Working to Improve the Lives of Nebraska's Children
Natalie G. Nelsen, Guardian ad Litem, Holdrege
On October 7, 2008, the Fostering Connections Act was
signed into law. The Foster Connections Act is designed to help children
and youth in the foster care system by promoting permanent families for
them through relative guardianships and adoptions and by improving
education and health care. The Act has six key areas of focus to improve
outcomes for youth. It is important to note that many of the requirements
of the Act are tied to eligibility for Title IV (E) funding, and many of
the resources made available through the act are only available if the
child is IV(E) eligible.
Promoting Family Connections and Enhancing
Support for Relative Caregivers
1.) Within 30 days of a child’s removal
from the home, the Department must exercise due diligence to identify and
provide notice to all adult relatives of the child. The Act does provide
an exception to the notice requirements where there is “family or domestic
2.) The Act allows for case-by-case waivers of non-safety
licensing standards for relative placements.
3.) The Act gives states
the option to use federal IV-E funds for kinship guardianship payments for
children cared for by relative foster parents who are committed to caring
for these children permanently when they leave foster care. The children
must be eligible for federal foster care maintenance payments while in the
home of the relative and must reside with the relative for at least six
consecutive months in foster care to be eligible for the kinship
guardianship assistance payment.
4.) The Act authorizes a new grant
program for activities designed to connect children in foster care with
family. Funds can be used for: (a) kinship navigator programs, (b)
intensive family-finding efforts, (c) family group decision-making
meetings for children in the child welfare system with special attention
to children exposed to domestic violence, or (d) residential family
substance abuse treatment programs.
Promoting Sibling Co-Placements
1.) The Act mandates that reasonable efforts be made to
place siblings together unless contrary to a child’s best
2.) If placement together is not an option, the act requires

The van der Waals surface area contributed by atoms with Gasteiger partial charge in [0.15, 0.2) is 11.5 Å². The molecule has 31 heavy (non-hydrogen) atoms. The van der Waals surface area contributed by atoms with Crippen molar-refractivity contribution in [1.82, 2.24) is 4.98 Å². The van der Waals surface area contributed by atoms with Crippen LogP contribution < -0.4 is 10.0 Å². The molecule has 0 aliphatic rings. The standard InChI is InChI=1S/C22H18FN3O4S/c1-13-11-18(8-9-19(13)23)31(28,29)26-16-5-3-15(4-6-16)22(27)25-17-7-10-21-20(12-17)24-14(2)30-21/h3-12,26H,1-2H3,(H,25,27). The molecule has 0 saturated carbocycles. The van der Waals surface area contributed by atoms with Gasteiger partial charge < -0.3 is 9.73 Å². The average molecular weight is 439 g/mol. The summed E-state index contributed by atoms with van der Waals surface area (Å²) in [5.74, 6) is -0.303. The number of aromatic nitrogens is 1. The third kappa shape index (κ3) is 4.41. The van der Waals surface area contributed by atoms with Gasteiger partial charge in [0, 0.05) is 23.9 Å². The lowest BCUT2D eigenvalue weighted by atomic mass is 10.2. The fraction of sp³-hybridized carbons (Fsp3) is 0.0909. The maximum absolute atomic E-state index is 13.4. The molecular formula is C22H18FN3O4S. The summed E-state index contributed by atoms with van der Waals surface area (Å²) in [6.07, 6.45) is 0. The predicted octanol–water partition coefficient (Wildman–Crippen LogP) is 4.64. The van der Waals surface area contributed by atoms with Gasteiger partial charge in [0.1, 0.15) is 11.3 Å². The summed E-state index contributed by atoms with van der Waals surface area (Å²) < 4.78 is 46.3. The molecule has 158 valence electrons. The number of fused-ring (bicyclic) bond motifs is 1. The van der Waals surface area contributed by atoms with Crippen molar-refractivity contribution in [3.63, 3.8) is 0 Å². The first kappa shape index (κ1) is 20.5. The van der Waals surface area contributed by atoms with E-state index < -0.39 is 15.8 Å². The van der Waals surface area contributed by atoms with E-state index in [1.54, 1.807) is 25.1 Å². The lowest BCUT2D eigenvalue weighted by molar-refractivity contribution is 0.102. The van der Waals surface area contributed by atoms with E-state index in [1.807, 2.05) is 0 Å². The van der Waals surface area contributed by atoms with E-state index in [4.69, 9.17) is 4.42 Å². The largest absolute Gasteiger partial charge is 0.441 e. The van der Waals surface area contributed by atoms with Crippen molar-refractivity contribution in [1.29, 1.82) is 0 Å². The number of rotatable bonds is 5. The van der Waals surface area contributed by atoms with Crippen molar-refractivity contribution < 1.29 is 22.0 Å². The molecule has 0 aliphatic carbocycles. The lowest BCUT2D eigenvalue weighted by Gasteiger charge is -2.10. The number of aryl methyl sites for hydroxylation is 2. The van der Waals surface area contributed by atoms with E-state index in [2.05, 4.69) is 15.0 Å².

that reasonable efforts be made to maintain sibling connections through
Improving Outcomes for Older Youth
1.) The Act provides
for continuation of federal support for youths in foster care,
guardianship, or adoption assistance to age 21.
2.) The Act requires
that the Department develop a transition plan at least 90 days prior to
discharge. This plan is in addition to, not in place of, the independent
living plan that the Department is required to develop for all youths ages
16 and older.
3.) The Act allows federal reimbursement for a
“supervised setting in which the individual lives independently” for youth
18 to 21 years old.
Education and Health Care Access
1.) The Act
requires that children in foster care remain in their original school when
they enter or change placements, unless remaining in that school is not in
the child’s best interests. The Act provides federal support for
transportation to enable children to remain in their original
2.) If remaining in the same school is not in the child’s best
interests, the Act requires that the child is immediately enrolled in a
new school with all education records of the child provided to that new
1.) The Act increases incentives in
current law to promote the adoption of children from foster care. The act
also permits states to receive an additional payment if the state’s
adoption rate exceeds its highest recorded foster child adoption rate
2.) By “de-linking” a child’s eligibility for federal
adoption assistance payments from the outdated AFDC income requirements,
the Act increases the number of children with special needs who can be
adopted with federal support.
3.) The provisions of the Act mandating
sibling placement together, also extend to adoptive placements, provided
that it is in the children’s best interests.
Indian Tribe Related
1.) The Act provides that tribes can apply to the Department
of Health and Human Services to administer Title IV-E foster care and
adoption assistance programs, and to receive direct funding from DHHS. In
the absence of this direct receipt of funding, States are required to
negotiate IV-E agreements with the tribes in good faith, if requested by
2.) All Indian children placed by Indian tribes who are
operating through the Title IV-E program pursuant to an HHS approved plan
or through a tribal-state agreement are eligible to receive IV-E foster
care maintenance or adoption assistance payments, if they otherwise meet
Title IV-E criteria.